Transnational discourses on class, gender, and cultural identity / Irene Marques.Material type: TextSeries: JSTOR eBooksComparative cultural studies: Publisher: West Lafayette, Ind. : Purdue University Press, 2011Description: 1 online resource (xi, 208 pages)Content type: text Media type: computer Carrier type: online resourceISBN: 9781612491646; 1612491642; 9781612491653; 1612491650; 1557536058; 9781557536051Subject(s): Political fiction -- History and criticism | Other (Philosophy) in literature | Identity (Psychology) in literature | Postcolonialism in literature | Language and languages in literatureAdditional physical formats: Print version:: Transnational discourses on class, gender, and cultural identity.DDC classification: 809.3/93581 LOC classification: PN3448.P6 | M37 2011Online resources: Click here to view this ebook.
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|Electronic Book||UT Tyler Online Online||PN3448.P6 M37 2011 (Browse shelf)||https://ezproxy.uttyler.edu/login?url=http://www.jstor.org/stable/10.2307/j.ctt6wq1q4||Available||ocn787852071|
Includes bibliographical references and index.
pt. 1. The bolder politics of agency -- pt. 2. The deeper politics of agency.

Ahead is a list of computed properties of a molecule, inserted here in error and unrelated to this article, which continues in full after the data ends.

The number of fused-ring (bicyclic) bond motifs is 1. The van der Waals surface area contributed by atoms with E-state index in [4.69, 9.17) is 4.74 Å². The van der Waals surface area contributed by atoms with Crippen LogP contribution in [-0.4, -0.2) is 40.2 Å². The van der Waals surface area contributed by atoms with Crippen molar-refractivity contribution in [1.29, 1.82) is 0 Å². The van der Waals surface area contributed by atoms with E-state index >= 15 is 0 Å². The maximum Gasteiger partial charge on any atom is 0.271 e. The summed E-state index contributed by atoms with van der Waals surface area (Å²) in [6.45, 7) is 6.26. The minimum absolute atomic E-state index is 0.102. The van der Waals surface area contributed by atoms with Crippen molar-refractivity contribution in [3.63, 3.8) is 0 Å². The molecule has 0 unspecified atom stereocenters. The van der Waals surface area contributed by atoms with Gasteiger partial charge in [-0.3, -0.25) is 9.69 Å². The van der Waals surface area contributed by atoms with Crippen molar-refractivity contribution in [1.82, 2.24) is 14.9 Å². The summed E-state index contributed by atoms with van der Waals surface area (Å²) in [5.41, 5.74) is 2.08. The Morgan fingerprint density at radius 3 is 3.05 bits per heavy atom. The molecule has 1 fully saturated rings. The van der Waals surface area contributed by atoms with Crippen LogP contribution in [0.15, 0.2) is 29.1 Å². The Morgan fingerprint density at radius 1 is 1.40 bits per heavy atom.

"This exploration of class, feminism, and cultural identity (including issues of race, nation, colonialism, and economic imperialism) focuses on the work of four writers: the Mozambican Mia Couto, the Portuguese José Saramago, the Brazilian Clarice Lispector, and the South African J.M. Coetzee. In the first section, the author discusses the political aspects of Couto's collection of short stories Contos do nascer da terra (Stories of the Birth of the Land) and Saramago's novel O ano da morte de Ricardo Reis (The Year of the Death of Ricardo Reis). The second section explores similar themes in Coetzee's Life and Times of Michael K and Lispector's A hora da estrela (The Hour of the Star). Marques argues that these four writers are political in the sense that they bring to the forefront issues pertaining to the power of literature to represent, misrepresent, and debate matter related to different subaltern subjects: the postcolonial subject, the poor subject (the "poor other"), and the female subject. She also discusses the "ahuman other" in the context of the subjectivity of the natural world, the dead, and the unborn, and shows how these aspects are present in all the different societies addressed and point to the mystical dimension that permeates most societies. With regard to Couto's work, this "ahuman other" is approached mostly through a discussion of the holistic, animist values and epistemologies that inform and guide Mozambican traditional societies, while in further analyses the notion is approached via discussions on phenomenology, elementality, and divinity following the philosophies of Lévinas and Irigaray and mystical consciousness in Zen Buddhism and the psychology of Jung"-- Provided by publisher.